Purdue Profiles: Ebony Barrett-Kennedy

January 29, 2013  


Ebony Barrett-Kennedy

Ebony Barrett-Kennedy, clerk in Energy and Engineering Services and the former chair of the Clerical and Service Staff Advisory Committee. (Purdue University photo/ Andrew Hancock)
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Ebony Barrett-Kennedy strives to promote communication and a sense of unity at Purdue. Barrett-Kennedy, a clerk in Energy and Engineering Services and the former chair of the Clerical and Service Staff Advisory Committee has worked to bridge communication gaps between staff and administrative groups, and is fostering an effort for employee recognition in the Purdue community.

What does your typical workday look like?

There really isn't a typical workday. For the most part, I support any operational need our staff has; as new projects come up, I work to figure out the best way for our staff to accomplish their tasks, so that their job is more streamlined.

For example, right now we are working on the comprehensive energy master plan (CEMP) implementation plan, which looks at production, demand and distribution. The CEMP Implementation Plan is a strategic plan for energy usage for Purdue’s academic and administrative buildings. Part of what I do is work with our energy data analyst to figure out the best possible way for us to identify and track the areas that could be improved. I help develop reports and tools to make everyone else’s job easier.

I love taking on challenges and problem solving, so I feel very lucky to be in a department that helps me take advantage of those skills. I've always been encouraged to participate and be an active member of the team, and I've had wonderful opportunities to develop professionally.

How have you taken leadership positions in workplace organizations?

I like to be able to positively impact whatever environment I'm in. To do this, I joined the Clerical and Service Staff Advisory Committee in 2009. This committee serves as a conduit of communication between upper administrative staff and the clerical and service staff that we serve. Last year, I was the committee chair. Now I am a member emeritus and serve in an advisory role.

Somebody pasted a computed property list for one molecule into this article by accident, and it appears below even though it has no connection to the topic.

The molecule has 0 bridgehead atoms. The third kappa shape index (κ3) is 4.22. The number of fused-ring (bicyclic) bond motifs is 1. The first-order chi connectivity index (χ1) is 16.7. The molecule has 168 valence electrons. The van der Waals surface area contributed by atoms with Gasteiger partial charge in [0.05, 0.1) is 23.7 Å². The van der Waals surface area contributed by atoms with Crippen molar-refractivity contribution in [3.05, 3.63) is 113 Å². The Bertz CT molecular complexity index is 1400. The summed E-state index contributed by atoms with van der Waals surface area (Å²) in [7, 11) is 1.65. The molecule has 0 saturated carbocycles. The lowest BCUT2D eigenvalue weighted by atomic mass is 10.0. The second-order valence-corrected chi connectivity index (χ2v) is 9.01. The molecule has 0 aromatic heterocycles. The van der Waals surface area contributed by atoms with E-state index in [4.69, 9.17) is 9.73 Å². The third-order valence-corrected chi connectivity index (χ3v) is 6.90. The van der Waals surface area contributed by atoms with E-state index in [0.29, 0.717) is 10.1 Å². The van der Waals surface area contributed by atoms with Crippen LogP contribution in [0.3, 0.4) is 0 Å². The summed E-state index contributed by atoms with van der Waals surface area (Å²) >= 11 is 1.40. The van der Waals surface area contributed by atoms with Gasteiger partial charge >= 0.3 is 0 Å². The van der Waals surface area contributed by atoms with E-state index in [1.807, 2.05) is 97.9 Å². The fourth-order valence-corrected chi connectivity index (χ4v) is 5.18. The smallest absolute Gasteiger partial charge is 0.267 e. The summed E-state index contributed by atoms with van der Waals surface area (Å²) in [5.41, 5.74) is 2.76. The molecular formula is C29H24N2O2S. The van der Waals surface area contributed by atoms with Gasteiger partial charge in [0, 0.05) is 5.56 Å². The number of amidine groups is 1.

I took a leadership position because I saw a need that I could fill, as the position requires the chair to communicate with a number of other organizations and people. I really enjoy working with a lot of different people, and trying to get two parties on opposite sides of an issue to come together and develop solutions.

How have you seen your efforts improve the committee?

During my time as chair, we started a news bulletin to keep employees updated on our ongoing activities.  We worked closely with Human Resources to ensure our needs were addressed in the new Performance Evaluation Policy. We were also granted a seat on the Advisory Committee of the University Senate, which was a first for us, and increased collaboration with other groups on campus to raise our level of involvement.

As a member emeritus, I hope to see the committee continue to be the go-to resource for people in our community. We've seen an increase in the number of people going to their district representatives as well as administrators seeking our feedback. I feel that is a good indication that more people are aware of who we are and how we can help them.

How else are you working to improve Purdue's working community?

Last year the committee began addressing a concern about employee recognition. I'd really like to make Purdue's staff feel like our jobs are part of a greater cause. There's a lot of publicity about faculty who receive awards and grants, but you rarely hear about the clerk who filled out the tedious paperwork to make that grant happen, or someone in Housing and Food Services who's always smiling and making students feel at home. To me, the service staff plays a very important role in moving the University forward; Purdue would be at a standstill if it weren't for those of us working daily on all of those behind-the-scenes tasks.

Something we're working on as a committee is raising awareness of those everyday things that go on. We all need to stop sometimes and tell those around us -- on all levels -- "I appreciate you too." A true spirit of recognition reaches beyond a plaque.  I try to make someone smile on a daily basis. I hope we can all plant those "kindness seeds" on campus; it’s an invaluable asset that makes Purdue a great place to work.

How are you working to further your own career?

My activity in the committee actually has helped influence me to go back to school, so I am currently taking classes at Purdue to finish a bachelor's degree in communication.

I hope to be able to take a larger advocate role in my position, and also inspire my children. I want to show them that they have the ability to impact people's lives no matter what role they have to play in an organization.

Writer: Rachel Florman, rflorman@purdue.edu

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